We have young professionals with 6 digit plus salaries living in “artist lofts” and developments of high end condos popping up daily. That being said it’s really pressured people here to try and work within a proper club/venue setting which has problems of its own or get creative in hosting parties/shows in what little spaces are left while maintaining a very covert operation. The police love to shut a show or party down plain and simple. I’m also speaking from a perspective of someone involved in a more techno/experimental focused community. Boston has always been a rock city so I’m sure it’s probably different from that perspective, I don’t know. But when I see artists migrate to NYC, Providence, Philly etc. it’s totally understandable. You get more access/resources for your money in NYC and more space for less $$$ in those other cities. It’s pretty hard here but people within these communities strive for space for less $$$ in those other cities. People within these communities strive to do what they can and make space for themselves. The other facet of this is that recently I decided to go back to school, a lot of my time is taken up in the studio trying to balance between my sound practice and my work in fibers. So my time to go out has diminished quite a bit, the local music scene is constantly transforming under these conditions, I’m just not always aware of which direction its transforming in.”
I noticed an array of production gear from your Instagram. At what point did you start decide to purchase and can you tell us about some of your current pieces? “I’ve been insanely lucky to have really supportive people in my life, truly. A lot of the gear I have has been gifted to me or on long term loan. My good friend gave me a Roland CR-8000 for my birthday one year, and before that I acquired a Korg MS-2000, that was my first big piece of gear (imho) and that’s when I started to study more about synthesis and pre/post MIDI. Shortly after came my Waldorf Micro-Q rack mount synth which resembles a french fry with buttons, it is not to be under estimated- it’s a really wild synth. My boyfriend got me an Arturia Micro-Brute which I love for its rawness. I have a Roland 707 which is on loan from a dear friend and the pieces that I’ve invested in myself are the Elektron Analog RYTM, Octatrack, Cyclone TT-303 and most recently the Waldorf Pulse 2. Eventually in the near future I’d like to build a modular FX rack.”
Prior to putting music out under your first name, you used to go by and play live as Sitting Adult. What was the thought process in deciding to go fully as ‘Isabella’ or is Sitting Adult still on the cards? “I got really sick of explaining what Sitting Adult meant, it didn’t mean anything and when I would tell people that they would get disappointed. I simply liked the pairing of the words. I decided to just use my name for the time being until I thought of something else but I haven’t thought of that something else yet. I’ve gotten remarks in reviews about how I’m “actually a woman and not a man with a female moniker” – it’s amusing and also very complicated.”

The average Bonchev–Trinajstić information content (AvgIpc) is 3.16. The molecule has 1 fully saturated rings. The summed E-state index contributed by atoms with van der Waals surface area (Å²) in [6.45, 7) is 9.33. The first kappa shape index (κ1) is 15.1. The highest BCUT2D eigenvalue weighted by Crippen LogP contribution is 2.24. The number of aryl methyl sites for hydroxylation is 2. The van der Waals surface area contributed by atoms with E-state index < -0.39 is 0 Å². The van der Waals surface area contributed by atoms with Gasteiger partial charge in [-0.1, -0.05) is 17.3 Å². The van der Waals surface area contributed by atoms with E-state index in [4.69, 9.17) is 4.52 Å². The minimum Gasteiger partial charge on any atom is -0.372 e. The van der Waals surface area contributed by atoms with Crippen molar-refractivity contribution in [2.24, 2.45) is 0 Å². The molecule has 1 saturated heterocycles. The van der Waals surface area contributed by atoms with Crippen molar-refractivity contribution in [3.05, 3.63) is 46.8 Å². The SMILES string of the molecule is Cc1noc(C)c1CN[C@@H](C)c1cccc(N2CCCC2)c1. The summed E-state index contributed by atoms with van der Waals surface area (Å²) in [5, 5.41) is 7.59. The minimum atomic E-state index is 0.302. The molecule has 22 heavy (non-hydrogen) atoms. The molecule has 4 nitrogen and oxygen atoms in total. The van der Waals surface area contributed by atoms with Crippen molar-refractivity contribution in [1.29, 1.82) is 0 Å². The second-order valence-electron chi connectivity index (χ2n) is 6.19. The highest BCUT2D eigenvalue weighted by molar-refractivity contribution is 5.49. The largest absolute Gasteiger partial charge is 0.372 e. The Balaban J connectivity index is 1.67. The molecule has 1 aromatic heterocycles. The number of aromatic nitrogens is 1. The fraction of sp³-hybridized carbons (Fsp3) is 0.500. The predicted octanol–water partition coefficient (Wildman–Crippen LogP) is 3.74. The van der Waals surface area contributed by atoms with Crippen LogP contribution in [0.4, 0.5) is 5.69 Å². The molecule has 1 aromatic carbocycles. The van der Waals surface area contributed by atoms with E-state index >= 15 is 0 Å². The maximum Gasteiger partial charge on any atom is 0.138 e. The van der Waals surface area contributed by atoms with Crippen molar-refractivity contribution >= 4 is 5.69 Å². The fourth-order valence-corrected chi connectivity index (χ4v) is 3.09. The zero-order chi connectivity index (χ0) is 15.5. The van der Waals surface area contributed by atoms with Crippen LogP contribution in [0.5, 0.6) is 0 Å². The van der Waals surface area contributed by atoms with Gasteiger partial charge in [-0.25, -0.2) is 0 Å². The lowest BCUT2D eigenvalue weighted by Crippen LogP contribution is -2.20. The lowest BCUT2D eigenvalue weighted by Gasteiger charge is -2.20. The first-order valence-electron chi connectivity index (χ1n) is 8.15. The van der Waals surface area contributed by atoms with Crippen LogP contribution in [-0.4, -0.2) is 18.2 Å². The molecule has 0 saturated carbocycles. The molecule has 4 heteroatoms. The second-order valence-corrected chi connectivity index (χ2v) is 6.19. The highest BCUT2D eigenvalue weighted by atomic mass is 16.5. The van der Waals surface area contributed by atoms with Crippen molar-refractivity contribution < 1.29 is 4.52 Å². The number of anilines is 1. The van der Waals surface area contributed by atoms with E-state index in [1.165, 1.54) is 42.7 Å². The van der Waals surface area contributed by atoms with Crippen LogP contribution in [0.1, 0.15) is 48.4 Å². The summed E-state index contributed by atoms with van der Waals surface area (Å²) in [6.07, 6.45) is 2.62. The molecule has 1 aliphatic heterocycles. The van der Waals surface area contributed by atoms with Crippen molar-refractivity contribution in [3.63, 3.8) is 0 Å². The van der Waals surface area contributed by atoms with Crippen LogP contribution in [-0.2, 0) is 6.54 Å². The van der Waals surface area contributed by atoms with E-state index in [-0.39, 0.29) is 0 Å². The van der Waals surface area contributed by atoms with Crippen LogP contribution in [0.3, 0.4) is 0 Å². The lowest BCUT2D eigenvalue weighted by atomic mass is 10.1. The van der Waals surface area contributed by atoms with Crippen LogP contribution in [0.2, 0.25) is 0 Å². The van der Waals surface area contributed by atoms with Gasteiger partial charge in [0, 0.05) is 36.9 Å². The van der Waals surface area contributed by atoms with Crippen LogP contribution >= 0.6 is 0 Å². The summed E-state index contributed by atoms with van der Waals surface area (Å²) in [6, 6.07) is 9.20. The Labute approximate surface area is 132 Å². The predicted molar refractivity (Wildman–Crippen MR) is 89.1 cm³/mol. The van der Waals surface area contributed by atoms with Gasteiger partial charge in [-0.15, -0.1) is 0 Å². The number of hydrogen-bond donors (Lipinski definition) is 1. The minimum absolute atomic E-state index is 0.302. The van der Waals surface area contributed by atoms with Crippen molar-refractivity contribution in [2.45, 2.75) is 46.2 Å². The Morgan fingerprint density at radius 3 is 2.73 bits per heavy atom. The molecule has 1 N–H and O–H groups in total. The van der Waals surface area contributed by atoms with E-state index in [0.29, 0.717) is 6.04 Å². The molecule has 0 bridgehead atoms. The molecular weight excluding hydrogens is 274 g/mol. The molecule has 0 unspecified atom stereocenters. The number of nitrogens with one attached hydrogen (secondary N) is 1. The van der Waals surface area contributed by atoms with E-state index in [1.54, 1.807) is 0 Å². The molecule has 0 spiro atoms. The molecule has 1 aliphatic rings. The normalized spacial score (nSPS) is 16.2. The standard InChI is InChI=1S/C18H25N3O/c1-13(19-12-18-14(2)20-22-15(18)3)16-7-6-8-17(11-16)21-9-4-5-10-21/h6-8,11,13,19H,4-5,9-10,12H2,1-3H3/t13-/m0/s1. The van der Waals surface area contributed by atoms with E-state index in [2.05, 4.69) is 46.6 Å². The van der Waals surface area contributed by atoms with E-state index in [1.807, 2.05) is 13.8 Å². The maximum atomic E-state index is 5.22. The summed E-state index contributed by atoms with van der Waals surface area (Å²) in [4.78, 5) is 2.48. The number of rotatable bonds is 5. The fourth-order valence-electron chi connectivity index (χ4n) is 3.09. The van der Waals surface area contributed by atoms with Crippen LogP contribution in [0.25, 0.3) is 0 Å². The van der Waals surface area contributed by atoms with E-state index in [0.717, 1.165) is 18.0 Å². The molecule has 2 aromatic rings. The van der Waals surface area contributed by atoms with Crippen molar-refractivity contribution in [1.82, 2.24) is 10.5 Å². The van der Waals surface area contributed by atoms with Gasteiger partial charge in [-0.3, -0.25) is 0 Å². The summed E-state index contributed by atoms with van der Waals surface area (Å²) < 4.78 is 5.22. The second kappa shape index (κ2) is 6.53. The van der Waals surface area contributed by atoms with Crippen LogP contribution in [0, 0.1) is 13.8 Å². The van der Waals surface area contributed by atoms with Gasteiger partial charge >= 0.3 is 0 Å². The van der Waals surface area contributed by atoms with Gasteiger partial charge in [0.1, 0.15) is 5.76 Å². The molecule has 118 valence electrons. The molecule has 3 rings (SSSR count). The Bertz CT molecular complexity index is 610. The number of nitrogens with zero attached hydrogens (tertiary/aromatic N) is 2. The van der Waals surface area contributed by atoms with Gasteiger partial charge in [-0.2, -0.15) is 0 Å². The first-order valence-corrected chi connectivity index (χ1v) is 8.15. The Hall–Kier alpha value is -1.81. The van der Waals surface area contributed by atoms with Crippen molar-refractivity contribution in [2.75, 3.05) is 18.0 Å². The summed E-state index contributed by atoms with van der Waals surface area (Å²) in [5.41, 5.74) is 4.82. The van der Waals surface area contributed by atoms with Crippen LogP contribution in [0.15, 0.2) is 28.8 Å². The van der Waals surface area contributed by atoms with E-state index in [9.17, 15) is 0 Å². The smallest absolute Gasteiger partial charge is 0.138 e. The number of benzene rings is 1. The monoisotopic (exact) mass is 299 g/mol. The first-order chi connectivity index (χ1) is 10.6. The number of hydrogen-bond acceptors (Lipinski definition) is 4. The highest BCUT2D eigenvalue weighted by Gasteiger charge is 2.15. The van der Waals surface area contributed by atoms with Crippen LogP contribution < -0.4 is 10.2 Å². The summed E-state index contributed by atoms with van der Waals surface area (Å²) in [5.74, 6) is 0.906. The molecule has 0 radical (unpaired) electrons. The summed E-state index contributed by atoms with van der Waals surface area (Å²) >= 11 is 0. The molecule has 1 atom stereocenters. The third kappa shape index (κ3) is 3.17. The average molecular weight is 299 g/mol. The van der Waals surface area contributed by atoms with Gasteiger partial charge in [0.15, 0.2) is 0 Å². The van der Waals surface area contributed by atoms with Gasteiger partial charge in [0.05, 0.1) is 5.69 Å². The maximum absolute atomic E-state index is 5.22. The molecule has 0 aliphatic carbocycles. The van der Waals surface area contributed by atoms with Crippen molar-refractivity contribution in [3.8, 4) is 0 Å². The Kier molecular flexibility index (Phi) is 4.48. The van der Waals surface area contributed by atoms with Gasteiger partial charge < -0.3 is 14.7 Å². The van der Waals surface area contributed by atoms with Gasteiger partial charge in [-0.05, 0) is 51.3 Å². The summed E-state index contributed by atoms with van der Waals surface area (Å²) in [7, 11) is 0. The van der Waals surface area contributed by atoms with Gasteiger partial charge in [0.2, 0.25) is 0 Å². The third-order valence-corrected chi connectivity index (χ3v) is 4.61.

Speaking of playing live, something that you seem to be doing more than DJing at the moment, when did you first decide you were ready to jump into that format. Is it a similar setup to the way you make music too? “Yeah I used to DJ a lot, I guess my live performances definitely have DJ elements, I aim to build and dismantle through (at times) cohesive transitions but it’s constantly changing. Sometimes I do sound exercises, as I like to call them. I give myself prompts then kind of document where that takes me. I try and tell myself that I’m not expected to produce something remarkable every time I work in the studio. Like “it’s ok, indulge and make that corny track, like maybe it’s something you have to get out of your system.” It can’t be too serious. I try and find bridges between my visual work in fibers/sculpture and my sonic work, doodles and sketches. Sometimes you need something highly rendered to be able to get to the grit.”
You mention your visual work here at the end, can you tell us a little bit about that and how you attempt to build bridges between both practices? “Right now I’m focusing on, I guess I’d call them, “frozen scenes or situations” memories of environments decoded into possible fictitious forms and how that’s presented or how it literally fits into a space. Is it squeezed or floppy or stretched, short, bunched, hidden etc. I think the ability that textiles/fibers has to transcribe is infinite and that absolutely runs parallel with sound. The language of both can apply to each other. The work of William Forsythe has been incredibly interesting to me lately and Diane Simpsons’ focus on, arguably, uncanny sculptures depicting highly focused details of clothing or utilitarian objects. Typically constructed from a 45 degree angle viewpoint addressing functionality and sociological roles. Metamorphosis through exaggeration. These are some of the things that run through my head when writing music and vice versa. What would a sine wave look like presented in satin and so on.